We all love to spoil our friends and family over the holiday season, but when the New Year comes around we can be left in a bit of a panic. If you’re trying to recover from the festive hit to your wallet, then Jane Clack, money adviser at PayPlan, one of the UK’s most trusted free debt advice companies, has these tips for getting back on track with your finances.
New Year’s resolution
Rather than joining a gym to sweat off the Christmas turkey, make your New Year’s resolution a commitment to clear any outstanding debts or bring in a little extra cash to go towards your savings. Looking back through your monthly accounts can be a great way to start. Review your bills to see if you can make any easy savings; why not swap to a SIM-only phone contract, or find a cheaper energy provider? Find out exactly where you are spending too much, what you can cut out, and research what alternatives are available using comparison websites.
If you want to bring in extra income, consider taking an online course or evening class to learn a new skill that can help you work towards a promotion or create a side business. Creative people can turn their hobbies into an online enterprise, selling their wares on websites such as Etsy and Facebook or at local craft fairs. Depending on your work, you could ask your managers whether you could pick up any extra shifts – if not, there are a number of online surveys or market research opportunities that offer payment for your help.
Christmas starts in January
According to the Bank of England, the average household spends a staggering £500 during the Christmas holiday period – on top of the typical £2,000 monthly spend. If you struggled with the cost of Christmas, it’s never too early to plan for next year. Start by putting a little away each month (or week) into a dedicated Christmas fund – even if it’s just £5 or £10. As simple as it may sound, signing up to high street and supermarket reward cards are another great way to save for next year’s festivities.
If you can’t resist a lunchtime meal deal or coffee on the way to work, it’s worth thinking about how the costs stack up. According to Vouchercard, those who choose to buy a meal every day while at work spend an average of £1,840 a year. Instead, opt for homemade sandwiches and a flask of hot drink. When you do treat yourself to a coffee, remember savings are available in some cafés by taking a reusable cup (you’ll also be doing your bit for the environment at the same time).
Working out a practical budget for the year can be a real help to ease the panic caused by a festive financial hangover. Budgeting apps are available, but it’s easy to write down the essential monthly expenditure, such as rent or mortgage payments, food and energy bills and any debt repayments, and then work out the average amount left over each week to save or spend on yourself. Once you have got this average budget, set yourself the challenge of trying to reduce it as much as possible so you have even more to put away on savings.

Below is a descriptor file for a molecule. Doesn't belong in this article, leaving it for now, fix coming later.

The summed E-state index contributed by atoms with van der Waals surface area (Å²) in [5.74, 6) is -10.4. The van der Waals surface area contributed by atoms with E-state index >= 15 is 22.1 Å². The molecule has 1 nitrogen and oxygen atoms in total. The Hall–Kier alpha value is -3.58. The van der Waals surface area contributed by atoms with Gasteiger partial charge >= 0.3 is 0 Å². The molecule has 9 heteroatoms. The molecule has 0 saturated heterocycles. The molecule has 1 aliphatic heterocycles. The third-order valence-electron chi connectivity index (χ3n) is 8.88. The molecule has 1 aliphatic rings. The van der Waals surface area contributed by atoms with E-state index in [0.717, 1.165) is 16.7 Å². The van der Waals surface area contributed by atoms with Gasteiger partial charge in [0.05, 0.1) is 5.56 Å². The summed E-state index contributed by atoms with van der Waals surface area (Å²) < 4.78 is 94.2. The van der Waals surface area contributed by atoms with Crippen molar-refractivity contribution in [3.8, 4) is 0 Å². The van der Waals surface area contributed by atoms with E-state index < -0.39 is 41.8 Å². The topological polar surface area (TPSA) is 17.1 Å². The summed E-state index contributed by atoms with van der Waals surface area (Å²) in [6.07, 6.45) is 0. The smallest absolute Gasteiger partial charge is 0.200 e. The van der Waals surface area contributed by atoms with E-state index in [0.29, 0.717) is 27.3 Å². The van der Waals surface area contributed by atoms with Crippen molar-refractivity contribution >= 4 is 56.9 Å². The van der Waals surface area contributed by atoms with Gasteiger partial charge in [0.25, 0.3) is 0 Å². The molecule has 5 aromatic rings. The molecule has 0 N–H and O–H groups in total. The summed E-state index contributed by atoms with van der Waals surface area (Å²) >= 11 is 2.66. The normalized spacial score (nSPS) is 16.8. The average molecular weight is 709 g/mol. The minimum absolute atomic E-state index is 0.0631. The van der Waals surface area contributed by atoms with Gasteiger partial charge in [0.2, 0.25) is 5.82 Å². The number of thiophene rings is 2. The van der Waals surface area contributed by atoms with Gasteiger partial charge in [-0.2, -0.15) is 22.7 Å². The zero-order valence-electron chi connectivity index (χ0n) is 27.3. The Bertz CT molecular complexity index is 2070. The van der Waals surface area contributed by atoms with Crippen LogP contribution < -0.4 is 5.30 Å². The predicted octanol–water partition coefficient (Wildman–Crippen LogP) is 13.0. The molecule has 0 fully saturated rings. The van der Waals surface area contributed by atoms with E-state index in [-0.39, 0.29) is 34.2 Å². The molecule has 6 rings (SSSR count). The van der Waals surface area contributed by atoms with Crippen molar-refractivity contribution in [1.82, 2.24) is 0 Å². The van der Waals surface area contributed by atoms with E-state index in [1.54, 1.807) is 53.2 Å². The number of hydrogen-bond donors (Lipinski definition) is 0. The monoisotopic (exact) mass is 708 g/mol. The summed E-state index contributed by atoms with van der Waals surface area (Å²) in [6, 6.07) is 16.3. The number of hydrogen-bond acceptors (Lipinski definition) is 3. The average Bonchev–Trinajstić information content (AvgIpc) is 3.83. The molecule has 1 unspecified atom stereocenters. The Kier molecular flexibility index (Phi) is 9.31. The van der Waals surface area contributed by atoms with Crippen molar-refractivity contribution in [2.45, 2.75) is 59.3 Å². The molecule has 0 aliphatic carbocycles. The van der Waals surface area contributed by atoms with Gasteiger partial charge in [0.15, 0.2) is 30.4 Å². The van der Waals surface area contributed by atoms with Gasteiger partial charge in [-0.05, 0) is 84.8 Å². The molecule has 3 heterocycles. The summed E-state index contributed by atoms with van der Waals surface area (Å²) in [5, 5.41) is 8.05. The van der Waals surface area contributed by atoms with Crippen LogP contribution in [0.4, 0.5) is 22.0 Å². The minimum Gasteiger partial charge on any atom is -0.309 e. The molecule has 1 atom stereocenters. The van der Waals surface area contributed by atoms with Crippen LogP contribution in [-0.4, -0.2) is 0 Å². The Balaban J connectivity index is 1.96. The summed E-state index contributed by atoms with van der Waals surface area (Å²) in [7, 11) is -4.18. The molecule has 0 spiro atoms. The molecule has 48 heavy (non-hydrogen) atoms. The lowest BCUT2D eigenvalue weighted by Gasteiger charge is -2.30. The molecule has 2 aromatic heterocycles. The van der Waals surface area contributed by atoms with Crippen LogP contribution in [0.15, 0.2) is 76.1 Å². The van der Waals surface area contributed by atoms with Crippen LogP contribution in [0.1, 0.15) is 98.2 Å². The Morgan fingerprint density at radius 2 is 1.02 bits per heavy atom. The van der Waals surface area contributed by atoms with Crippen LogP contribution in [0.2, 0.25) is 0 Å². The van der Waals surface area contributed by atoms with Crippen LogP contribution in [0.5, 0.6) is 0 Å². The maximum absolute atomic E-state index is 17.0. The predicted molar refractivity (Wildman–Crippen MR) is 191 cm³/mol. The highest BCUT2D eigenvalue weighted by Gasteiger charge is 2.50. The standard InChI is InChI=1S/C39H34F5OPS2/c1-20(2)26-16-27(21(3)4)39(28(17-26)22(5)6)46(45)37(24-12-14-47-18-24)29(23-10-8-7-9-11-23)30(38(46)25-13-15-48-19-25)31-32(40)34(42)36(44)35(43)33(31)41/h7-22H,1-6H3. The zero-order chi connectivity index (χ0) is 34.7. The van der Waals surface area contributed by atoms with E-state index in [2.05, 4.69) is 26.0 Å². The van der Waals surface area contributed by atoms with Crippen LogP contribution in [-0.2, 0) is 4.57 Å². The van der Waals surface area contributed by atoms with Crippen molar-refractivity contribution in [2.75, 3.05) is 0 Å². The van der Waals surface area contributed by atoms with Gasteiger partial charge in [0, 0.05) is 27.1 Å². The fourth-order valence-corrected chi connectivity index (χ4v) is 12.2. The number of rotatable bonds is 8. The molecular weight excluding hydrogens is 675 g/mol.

Get your family and friends involved (especially if they’re in the same situation) and see if you can come up with money saving plans. Getting together for nights in with a relaxed diner instead of going out to a restaurant can obviously save you a lot of money, especially if you alternate who hosts it.
Limit credit card use
It’s always easy to fall back on your credit card over Christmas, which inevitably means a big bill in January. Saving up throughout the year, either with a dedicated Christmas fund or just an emergency savings account, can help you stay away from this danger, as well as any overdraft or late repayment fees.
If you do have a credit card debt to pay, make sure that you at least stick to minimum payments over the expensive festive period to avoid any additional charges. Once you have recovered from the costs of Christmas, make sure that you resume paying off as much of your debt as you can to achieve a debt-free future.
Make some room
You may have received a lot of gifts that you just don’t have room for, so why not start the spring-clean early? Start selling anything you no longer need. Don’t be afraid to sell any unwanted gifts either – it’s better that they find a new home rather than gathering dust in your cupboards. You can also re-gift them to others, as long as you don’t give it back to the person who gave it to you!
Children grow out of clothes and tire of toys quickly, so give them new life by selling them on to other families in a car boot sale, or online as bundles on Gumtree and eBay.
For more information about PayPlan, visit www.payplan.com or call 0800 280 2816.